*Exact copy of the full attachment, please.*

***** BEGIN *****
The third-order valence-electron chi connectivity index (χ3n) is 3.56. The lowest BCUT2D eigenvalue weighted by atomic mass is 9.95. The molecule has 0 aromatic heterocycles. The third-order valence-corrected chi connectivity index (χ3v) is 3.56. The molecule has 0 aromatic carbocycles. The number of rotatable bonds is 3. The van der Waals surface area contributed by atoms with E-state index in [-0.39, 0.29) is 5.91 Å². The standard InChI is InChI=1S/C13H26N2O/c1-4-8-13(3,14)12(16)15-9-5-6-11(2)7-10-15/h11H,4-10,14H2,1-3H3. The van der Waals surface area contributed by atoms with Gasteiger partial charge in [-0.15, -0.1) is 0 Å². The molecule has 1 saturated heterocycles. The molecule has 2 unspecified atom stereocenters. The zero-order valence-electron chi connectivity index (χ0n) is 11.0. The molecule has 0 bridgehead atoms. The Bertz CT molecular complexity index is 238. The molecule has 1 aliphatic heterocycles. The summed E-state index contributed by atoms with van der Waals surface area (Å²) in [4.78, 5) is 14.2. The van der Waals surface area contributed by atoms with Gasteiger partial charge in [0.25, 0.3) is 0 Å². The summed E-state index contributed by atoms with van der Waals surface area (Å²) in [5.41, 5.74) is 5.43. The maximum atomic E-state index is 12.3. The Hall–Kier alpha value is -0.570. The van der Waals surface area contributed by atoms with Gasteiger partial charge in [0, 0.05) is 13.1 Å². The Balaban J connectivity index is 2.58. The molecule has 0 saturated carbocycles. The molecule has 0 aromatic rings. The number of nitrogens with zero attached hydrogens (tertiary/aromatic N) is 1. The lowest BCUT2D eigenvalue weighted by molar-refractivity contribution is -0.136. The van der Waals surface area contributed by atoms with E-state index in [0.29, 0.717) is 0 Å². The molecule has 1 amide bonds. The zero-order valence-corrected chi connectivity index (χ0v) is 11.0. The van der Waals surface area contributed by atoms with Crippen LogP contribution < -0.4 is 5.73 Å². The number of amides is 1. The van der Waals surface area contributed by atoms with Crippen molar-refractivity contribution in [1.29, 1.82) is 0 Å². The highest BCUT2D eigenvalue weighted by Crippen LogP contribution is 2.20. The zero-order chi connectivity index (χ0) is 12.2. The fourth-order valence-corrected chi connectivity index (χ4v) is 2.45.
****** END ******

The third-order valence-electron chi connectivity index (χ3n) is 3.56. The lowest BCUT2D eigenvalue weighted by atomic mass is 9.95. The molecule has 0 aromatic heterocycles. The third-order valence-corrected chi connectivity index (χ3v) is 3.56. The molecule has 0 aromatic carbocycles. The number of rotatable bonds is 3. The van der Waals surface area contributed by atoms with E-state index in [-0.39, 0.29) is 5.91 Å². The standard InChI is InChI=1S/C13H26N2O/c1-4-8-13(3,14)12(16)15-9-5-6-11(2)7-10-15/h11H,4-10,14H2,1-3H3. The van der Waals surface area contributed by atoms with Gasteiger partial charge in [-0.15, -0.1) is 0 Å². The molecule has 1 saturated heterocycles. The molecule has 2 unspecified atom stereocenters. The zero-order valence-electron chi connectivity index (χ0n) is 11.0. The molecule has 0 bridgehead atoms. The Bertz CT molecular complexity index is 238. The molecule has 1 aliphatic heterocycles. The summed E-state index contributed by atoms with van der Waals surface area (Å²) in [4.78, 5) is 14.2. The van der Waals surface area contributed by atoms with Gasteiger partial charge in [0.25, 0.3) is 0 Å². The summed E-state index contributed by atoms with van der Waals surface area (Å²) in [5.41, 5.74) is 5.43. The maximum atomic E-state index is 12.3. The Hall–Kier alpha value is -0.570. The van der Waals surface area contributed by atoms with Gasteiger partial charge in [0, 0.05) is 13.1 Å². The Balaban J connectivity index is 2.58. The molecule has 0 saturated carbocycles. The molecule has 0 aromatic rings. The number of nitrogens with zero attached hydrogens (tertiary/aromatic N) is 1. The lowest BCUT2D eigenvalue weighted by molar-refractivity contribution is -0.136. The van der Waals surface area contributed by atoms with E-state index in [0.29, 0.717) is 0 Å². The molecule has 1 amide bonds. The zero-order valence-corrected chi connectivity index (χ0v) is 11.0. The van der Waals surface area contributed by atoms with Crippen LogP contribution < -0.4 is 5.73 Å². The number of amides is 1. The van der Waals surface area contributed by atoms with Crippen molar-refractivity contribution in [1.29, 1.82) is 0 Å². The highest BCUT2D eigenvalue weighted by Crippen LogP contribution is 2.20. The zero-order chi connectivity index (χ0) is 12.2. The fourth-order valence-corrected chi connectivity index (χ4v) is 2.45.